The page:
Comparison X-A1 or XZ-2 rear

If the front view area (width x height) of the cameras is taken as an aggregate measure of their size, the Olympus XZ-2 is notably smaller (6 percent) than the Fujifilm X-A1. In this context, it is worth noting that neither the X-A1 nor the XZ-2 are weather-sealed.

The above size and weight comparisons are to some extent incomplete and possibly misleading, as the XZ-2 has a lens built in, whereas the X-A1 is an interchangeable lens camera that requires a separate lens. Attaching the latter will add extra weight and bulk to the setup. You can compare the optics available for the X-A1 and their specifications in the Fujinon X Lens Catalog.

The adjacent table lists the principal physical characteristics of the two cameras alongside a wider set of alternatives. If you want to switch the focus of the display and review another camera pair, you can move across to the CAM-parator tool and choose from the broad selection of possible camera comparisons there.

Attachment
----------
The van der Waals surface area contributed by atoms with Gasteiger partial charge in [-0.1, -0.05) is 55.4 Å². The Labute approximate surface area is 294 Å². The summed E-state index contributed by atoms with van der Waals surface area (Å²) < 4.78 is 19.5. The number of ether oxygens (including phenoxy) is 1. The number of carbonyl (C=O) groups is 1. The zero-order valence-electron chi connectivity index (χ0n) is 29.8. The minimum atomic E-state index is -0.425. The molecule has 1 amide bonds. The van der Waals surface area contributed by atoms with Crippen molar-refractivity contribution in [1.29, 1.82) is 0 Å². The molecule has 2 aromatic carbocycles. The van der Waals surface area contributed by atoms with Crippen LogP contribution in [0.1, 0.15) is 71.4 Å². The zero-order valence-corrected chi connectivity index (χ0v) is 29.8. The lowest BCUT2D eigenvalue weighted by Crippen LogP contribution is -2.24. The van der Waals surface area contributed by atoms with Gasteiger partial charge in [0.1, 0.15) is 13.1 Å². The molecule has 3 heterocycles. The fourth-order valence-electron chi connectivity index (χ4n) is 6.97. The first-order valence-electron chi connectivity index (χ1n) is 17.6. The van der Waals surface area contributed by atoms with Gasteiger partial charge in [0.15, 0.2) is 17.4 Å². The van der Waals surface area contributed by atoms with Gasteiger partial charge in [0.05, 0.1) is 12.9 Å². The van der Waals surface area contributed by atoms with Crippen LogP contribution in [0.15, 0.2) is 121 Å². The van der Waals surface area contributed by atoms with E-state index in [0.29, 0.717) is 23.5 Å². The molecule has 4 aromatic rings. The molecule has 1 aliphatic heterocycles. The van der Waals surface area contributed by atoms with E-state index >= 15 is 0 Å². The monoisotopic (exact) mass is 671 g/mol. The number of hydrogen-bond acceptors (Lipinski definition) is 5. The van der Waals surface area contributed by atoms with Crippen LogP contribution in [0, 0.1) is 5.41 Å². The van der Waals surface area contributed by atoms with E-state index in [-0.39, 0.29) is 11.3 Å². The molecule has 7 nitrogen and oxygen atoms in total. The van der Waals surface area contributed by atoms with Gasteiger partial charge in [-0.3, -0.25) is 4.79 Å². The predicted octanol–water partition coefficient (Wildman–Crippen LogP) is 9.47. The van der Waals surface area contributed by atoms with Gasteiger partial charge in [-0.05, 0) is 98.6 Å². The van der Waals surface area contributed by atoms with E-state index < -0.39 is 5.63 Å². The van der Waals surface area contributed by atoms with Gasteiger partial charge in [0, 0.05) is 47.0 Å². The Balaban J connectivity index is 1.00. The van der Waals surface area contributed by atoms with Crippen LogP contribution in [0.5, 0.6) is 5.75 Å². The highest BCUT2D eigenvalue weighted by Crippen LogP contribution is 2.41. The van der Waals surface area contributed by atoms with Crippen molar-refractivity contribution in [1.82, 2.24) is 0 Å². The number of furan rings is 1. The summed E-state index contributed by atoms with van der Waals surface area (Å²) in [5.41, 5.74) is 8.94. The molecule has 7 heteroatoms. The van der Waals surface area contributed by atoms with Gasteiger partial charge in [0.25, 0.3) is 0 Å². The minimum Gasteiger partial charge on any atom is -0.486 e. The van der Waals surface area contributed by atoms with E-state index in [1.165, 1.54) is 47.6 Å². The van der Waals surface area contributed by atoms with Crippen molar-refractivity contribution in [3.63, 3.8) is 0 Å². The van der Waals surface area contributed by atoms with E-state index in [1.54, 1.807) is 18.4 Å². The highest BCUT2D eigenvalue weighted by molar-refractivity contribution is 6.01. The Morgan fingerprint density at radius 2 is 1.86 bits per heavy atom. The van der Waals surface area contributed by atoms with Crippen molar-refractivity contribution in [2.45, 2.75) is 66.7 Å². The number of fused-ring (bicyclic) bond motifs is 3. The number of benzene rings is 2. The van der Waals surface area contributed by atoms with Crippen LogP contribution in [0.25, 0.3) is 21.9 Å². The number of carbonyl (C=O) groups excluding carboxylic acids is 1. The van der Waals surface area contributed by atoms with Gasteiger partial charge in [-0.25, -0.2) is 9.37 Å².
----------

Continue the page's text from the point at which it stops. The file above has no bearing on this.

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Body Specifications
    Camera
Model
Camera
Width
Camera
Height
Camera
Depth
Camera
Weight
Battery
Life
Weather
Sealing
Camera
Launch
Launch
Price (USD)
Street
Price
1.
 
Fujifilm X-A1 117 mm 67 mm 39 mm 330 g 350 n Sep 2013 399i
2.
 
Olympus XZ-2 113 mm 65 mm 48 mm 346 g 340 n Sep 2012 599i
3.
 
Fujifilm X-A5 117 mm 68 mm 40 mm 361 g 450 n Jan 2018 399i
4.
 
Fujifilm X-A3 117 mm 67 mm 40 mm 339 g 410 n Aug 2016 399i
5.
 
Fujifilm X-A10 117 mm 67 mm 40 mm 331 g 410 n Dec 2016 399i
6.
 
Fujifilm X-E2S 129 mm 75 mm 37 mm 350 g 350 n Jan 2016 699i
7.
 
Fujifilm X-A2 117 mm 67 mm 40 mm 350 g 410 n Jan 2015 399i
8.
 
Fujifilm X-T10 118 mm 83 mm 41 mm 381 g 350 n May 2015 799i
9.
 
Fujifilm X-E2 129 mm 75 mm 37 mm 350 g 350 n Oct 2013 999i
10.
 
Fujifilm X-M1 117 mm 67 mm 39 mm 330 g 350 n Jun 2013 699i
11.
 
Fujifilm X-E1 129 mm 75 mm 38 mm 350 g 350 n Sep 2012 999i
12.
 
Fujifilm X-Pro1 140 mm 82 mm 43 mm 450 g 300 n Jan 2012 1,699i
13.
 
Olympus Stylus 1 116 mm 87 mm 57 mm 402 g 410 n Oct 2013 699i
14.
 
Olympus E-PL2 114 mm 72 mm 42 mm 362 g 280 n Jan 2011 599i